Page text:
The Prime Minister assured the Commons at Question Time yesterday that he would be backing Sir Leon Brittan, the former Conservative minister turned EC trade commissioner. But the sceptics' concern is over who Mr Major might accept if, as is probable, Sir Leon is not chosen. Mr Lamont urged Mr Major 'firmly to reject' the candidature of the Belgian prime minister Jean-Luc Dehaene. 'Even if Britain did not have a candidate with an excellent negotiating track record, Mr Dehaene is a federalist of a very old-fashioned kind. No Belgian candidate is ever going to resist the ever-increasing demands of the Brussels bureaucracy.'
Mr Major said that at the moment the only declared candidates were Mr Brittan and Ruud Lubbers, prime minister of the Netherlands, both of whom were 'highly respected' in the European Union. 'I've made no secret of my belief that I believe Leon Brittan is the right candidate and he will have our very strong support at Corfu. I'm not at this stage going to declare our position on any other candidates or possible candidates.'
The Commission presidency will probably not be settled at Corfu. Mr Dehaene is emerging as a strong contender with the backing of France and Germany, and Downing Street has indicated Mr Major would not veto the Belgian's appointment.
As always, Mr Lamont's Question Time intervention was greeted by cheers from Opposition MPs. Since he was sacked by Mr Major a year ago, the former Chancellor has repeatedly rocked the Tory boat, irritating even some Euro-sceptics who have been lying low over the election. For a man who needs to endear himself to a new constituency if he is to remain an MP - the Boundary Commission has done for his Kingston upon Thames seat - it is curious behaviour.
Mr Lamont's handiwork when at No 11 Downing Street again formed the substance of the clash between Margaret Beckett, Labour's interim leader, and the Prime Minister. The pattern is familiar - Mrs Beckett tries to get Mr Major to admit that taxes will have gone up pounds 800 by next year for the average British family and he then asks how Labour will fund its public spending promises if not by tax rises.
'That is twice in one week that the Prime Minister has refused to answer the question,' Mrs Beckett said. 'Let's try again. Taxes will go up next year, won't they? Just say yes.' Mr Major replied: 'Mrs Beckett knows the content of the Budget and knows also that she is wriggling and hiding behind promises that she cannot substantiate.'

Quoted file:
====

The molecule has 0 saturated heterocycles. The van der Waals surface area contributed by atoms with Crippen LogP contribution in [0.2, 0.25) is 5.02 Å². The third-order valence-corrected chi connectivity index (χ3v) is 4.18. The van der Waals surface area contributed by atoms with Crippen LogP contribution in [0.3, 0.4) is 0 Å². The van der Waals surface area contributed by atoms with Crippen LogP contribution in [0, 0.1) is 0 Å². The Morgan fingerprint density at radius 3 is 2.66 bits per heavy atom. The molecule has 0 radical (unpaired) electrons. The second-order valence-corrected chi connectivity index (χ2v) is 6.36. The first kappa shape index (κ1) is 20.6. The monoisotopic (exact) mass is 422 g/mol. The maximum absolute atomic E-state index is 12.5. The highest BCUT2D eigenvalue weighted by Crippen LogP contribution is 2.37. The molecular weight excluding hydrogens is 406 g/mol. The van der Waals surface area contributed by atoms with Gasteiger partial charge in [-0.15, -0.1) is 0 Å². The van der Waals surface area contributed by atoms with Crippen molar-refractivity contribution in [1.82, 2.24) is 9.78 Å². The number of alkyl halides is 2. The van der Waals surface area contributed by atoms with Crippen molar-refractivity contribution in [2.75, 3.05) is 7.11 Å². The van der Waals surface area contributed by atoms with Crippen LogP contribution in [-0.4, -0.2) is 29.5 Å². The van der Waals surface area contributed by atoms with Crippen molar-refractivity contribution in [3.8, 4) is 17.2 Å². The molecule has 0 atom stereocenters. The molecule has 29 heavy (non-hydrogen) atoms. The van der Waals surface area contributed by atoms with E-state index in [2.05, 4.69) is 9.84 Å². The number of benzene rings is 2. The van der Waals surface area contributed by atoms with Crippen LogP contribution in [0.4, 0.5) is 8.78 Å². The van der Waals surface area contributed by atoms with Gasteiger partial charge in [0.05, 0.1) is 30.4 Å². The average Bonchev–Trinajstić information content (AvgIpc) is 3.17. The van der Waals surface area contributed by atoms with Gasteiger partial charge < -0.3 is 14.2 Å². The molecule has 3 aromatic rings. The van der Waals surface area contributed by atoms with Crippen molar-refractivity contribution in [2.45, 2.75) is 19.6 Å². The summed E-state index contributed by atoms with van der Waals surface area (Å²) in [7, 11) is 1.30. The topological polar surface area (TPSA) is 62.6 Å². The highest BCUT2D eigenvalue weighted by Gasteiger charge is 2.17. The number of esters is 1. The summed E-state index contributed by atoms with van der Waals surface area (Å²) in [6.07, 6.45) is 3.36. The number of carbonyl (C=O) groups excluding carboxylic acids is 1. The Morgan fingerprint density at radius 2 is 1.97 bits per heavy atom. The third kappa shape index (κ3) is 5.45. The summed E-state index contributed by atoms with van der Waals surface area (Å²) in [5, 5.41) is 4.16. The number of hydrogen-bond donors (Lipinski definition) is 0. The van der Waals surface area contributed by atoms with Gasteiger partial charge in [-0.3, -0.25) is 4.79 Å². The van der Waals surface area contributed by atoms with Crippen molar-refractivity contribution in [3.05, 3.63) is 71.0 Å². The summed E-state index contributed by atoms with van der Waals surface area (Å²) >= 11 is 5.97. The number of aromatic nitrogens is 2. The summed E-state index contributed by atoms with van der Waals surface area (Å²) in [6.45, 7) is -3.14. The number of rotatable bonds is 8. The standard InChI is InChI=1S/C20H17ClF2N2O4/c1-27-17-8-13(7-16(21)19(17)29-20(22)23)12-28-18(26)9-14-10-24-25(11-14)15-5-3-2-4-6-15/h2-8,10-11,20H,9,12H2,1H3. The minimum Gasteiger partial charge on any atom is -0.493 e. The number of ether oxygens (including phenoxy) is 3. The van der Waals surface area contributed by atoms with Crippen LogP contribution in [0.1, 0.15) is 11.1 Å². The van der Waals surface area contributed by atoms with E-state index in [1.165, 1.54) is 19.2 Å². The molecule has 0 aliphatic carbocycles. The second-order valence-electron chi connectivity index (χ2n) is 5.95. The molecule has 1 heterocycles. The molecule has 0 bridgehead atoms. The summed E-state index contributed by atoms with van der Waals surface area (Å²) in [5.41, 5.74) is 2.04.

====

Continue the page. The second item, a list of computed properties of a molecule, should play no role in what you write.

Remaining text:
Above mounting uproar, Mrs Beckett came back: 'Does the Prime Minister agree with the Chancellor (Kenneth Clarke) that these tax increases and the threat of interest rate increases are a direct result of this Government's economic failure and track record of boom and bust? Who does he think the Chancellor was condemning: Lord Lawson as Mr Boom or the Prime Minister himself as Mr Bust?'
Mr Major retorted: 'Very well rehearsed, but it won't win the right honourable lady very many votes. Can she ever remember when interest rates under a Labour government were as low as they have been under this Government for the last 15 months . . . when inflation was as low as it is . . . when our growth rate was twice as high as our European competitors? The answer is she can't, and under any Labour government it never would be.'
The Prime Minister was in bullish form, whatever his misgivings about Question Time. In fact in these exchanges he not only ducked Mrs Beckett's questions but asked - and answered - his own. He also joined his backbenchers in goading Labour over its stand on the rail strike.
However, when Peter Butler, Tory MP for Milton Keynes NE, invited the Prime Minister to comment on the stupidity of Labour's position on tax, Speaker Betty Boothroyd intervened to point out the current ground rules. 'It is the executive that is responsible for answering questions, not the Opposition. That is the whole process on which our democracy is based.'
During Northern Ireland questions, the Secretary of State Sir Patrick Mayhew and his Labour shadow, Kevin McNamara, called on Sinn Fein to heed the voice of the people in the European elections, renounce violence and join the peace negotiations.
'What did they get in the south - 3 per cent. What did they get in the north - under 10 per cent,' Sir Patrick said. 'For these people to continue to use violence, claiming to act in some way in the name of the people of Ireland, is not only fanciful, it is fraudulent.'
(Photograph omitted)Reuse content